I hoped that my journey to Cook Pigs Ranch, located outside the little mountain town of Julian, CA, would help to resolve some of my inner turmoil.
Winding through the oak groves on the way to the 11-acre farm, I admit I was nervous. But as soon as we pulled through the iron gate, I was put at ease with a greeting first by two friendly “watch” donkeys and a giant white horse, followed by an oinking pen of recently weaned piglets. I grinned seeing their curly tails and crinkly snouts.
Krystina Cook, with her youngest daughter Rosaleigh in tow, came to welcome us.
“Let me introduce you to our pigs,” she said, smiling proudly.
Their more than 500 pigs are crosses of heritage breeds including Red Wattles, GOS, Large Blacks, Berkshires, Durocs, Tamworth, and Mulefoot that spend their days roaming pastures and oak groves to feed on grass, herbs, acorns, and roots, with some supplementation from sprouted barley and pesticide-free seasonal produce. Sows birth their piglets in covered birthing facilities and protected pens, and the youngsters are never given medicine so they can build up their immune systems naturally to thrive in the outdoors. It is a truly beautiful (and surprisingly pleasant smelling) operation.
Krystina Cook never set out to be a commercial pig farmer. But she was always committed to being an excellent mother to her eldest son, who suffered from severe food allergies. Grounded in the belief that food is medicine, Cook set out to raise a few ultra-clean animals for her family to eat. She had no trouble raising healthy chickens and sheep, but the pigs struggled to thrive. She became obsessed with figuring out how to raise them well, for both the health of the animals and the best-tasting meat. Word soon spread of her small family farm, and her endeavors blossomed into the growing ranch that is Cook Pigs today.
“Our entire operation is driven by the psychology and art of the pig,” says Cook. “We take pride in raising the healthiest, happiest pigs possible. And we model our slow-growth approach after the famous Iberico pigs from Spain, which produces very consistent heritage pork of the highest quality.”
Contributing to the art is Head Butcher Nick Scafidi. He and his team at Cook Family Butcher Shop process more than 20 heads a day at the only USDA-approved butcher in San Diego County. The pigs arrive after to the Kearny Mesa facility after harvesting at a USDA-approved facility north of Los Angeles and are artfully carved and crafted into everything from sausage and ribs to coppa steaks and pig skins.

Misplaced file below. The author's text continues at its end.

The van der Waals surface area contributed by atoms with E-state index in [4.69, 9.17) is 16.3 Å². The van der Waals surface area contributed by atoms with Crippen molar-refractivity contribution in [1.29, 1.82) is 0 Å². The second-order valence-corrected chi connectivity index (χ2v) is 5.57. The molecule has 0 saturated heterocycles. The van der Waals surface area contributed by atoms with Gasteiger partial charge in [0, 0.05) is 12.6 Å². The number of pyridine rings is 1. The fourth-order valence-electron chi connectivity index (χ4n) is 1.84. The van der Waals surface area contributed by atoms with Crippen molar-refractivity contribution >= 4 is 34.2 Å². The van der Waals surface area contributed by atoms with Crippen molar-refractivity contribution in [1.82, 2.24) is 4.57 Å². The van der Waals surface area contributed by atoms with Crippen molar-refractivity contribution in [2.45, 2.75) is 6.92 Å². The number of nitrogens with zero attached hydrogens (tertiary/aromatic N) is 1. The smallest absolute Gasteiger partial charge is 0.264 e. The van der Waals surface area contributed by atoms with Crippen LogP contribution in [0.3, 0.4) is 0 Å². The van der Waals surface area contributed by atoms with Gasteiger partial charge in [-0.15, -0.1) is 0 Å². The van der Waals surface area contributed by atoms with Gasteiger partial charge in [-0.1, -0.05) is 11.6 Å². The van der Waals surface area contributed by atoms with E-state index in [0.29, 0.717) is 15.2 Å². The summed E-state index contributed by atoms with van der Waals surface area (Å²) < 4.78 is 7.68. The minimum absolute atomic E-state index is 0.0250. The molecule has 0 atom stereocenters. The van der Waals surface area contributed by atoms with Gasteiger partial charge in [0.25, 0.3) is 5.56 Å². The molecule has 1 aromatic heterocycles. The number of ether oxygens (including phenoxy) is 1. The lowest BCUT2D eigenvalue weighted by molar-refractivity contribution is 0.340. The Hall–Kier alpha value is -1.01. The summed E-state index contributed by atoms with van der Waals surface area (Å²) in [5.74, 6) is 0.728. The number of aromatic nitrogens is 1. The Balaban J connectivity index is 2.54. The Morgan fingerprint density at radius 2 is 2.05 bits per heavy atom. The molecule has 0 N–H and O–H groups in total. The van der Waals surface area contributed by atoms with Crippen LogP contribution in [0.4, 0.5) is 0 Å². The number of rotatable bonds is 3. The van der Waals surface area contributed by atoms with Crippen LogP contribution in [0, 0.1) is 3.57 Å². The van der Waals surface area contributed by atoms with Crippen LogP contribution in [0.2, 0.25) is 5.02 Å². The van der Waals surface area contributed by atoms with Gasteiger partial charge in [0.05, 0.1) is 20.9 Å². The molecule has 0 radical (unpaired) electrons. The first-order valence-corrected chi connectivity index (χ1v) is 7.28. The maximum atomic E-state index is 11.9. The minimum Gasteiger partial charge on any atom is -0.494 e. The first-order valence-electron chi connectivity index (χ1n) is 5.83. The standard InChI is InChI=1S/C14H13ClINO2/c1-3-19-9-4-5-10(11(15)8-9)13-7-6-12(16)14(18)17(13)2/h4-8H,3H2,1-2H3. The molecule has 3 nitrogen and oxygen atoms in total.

“We strive to use as much of each animal as possible,” says Scafidi.
Scafidi spent a number of years working in the kitchen, so he understands what it’s like to want unique cuts of meat and is proud of the shop’s commitment to excellence.
“We are ensuring the highest quality from farm to finish.” gushes Scafidi. “I find this very rewarding because no one else is really doing this in San Diego right now.
With increased demand for humane and delicious heritage pork, Cook Pigs continues to grow. The farm is moving to a new location near Julian with more acres of pasture. They just expanded their product line to include holiday hams. And they will soon be opening up an online store for broader distribution.
“This is the most beautiful pork I’ve ever seen. It tastes rich and robust - just like you are back on the farm,” says Distribution Manager and “Jill of All Trades,” Dana Hayden.
As I get ready to grill up that beautifully marbled coppa steak, I sure hope she’s right. I would be glad to return to Cook Pigs Ranch for a visit anytime. My love for happy pigs (and delicious pork) is strong as ever!
To learn more about Cook Pigs and how to order their heritage pork, visit their website. And be sure to join Slow Food Urban San Diego at the Good Food Community Fair on October 11, where Cook Pigs will be giving a butchering demo at 1:00 p.m.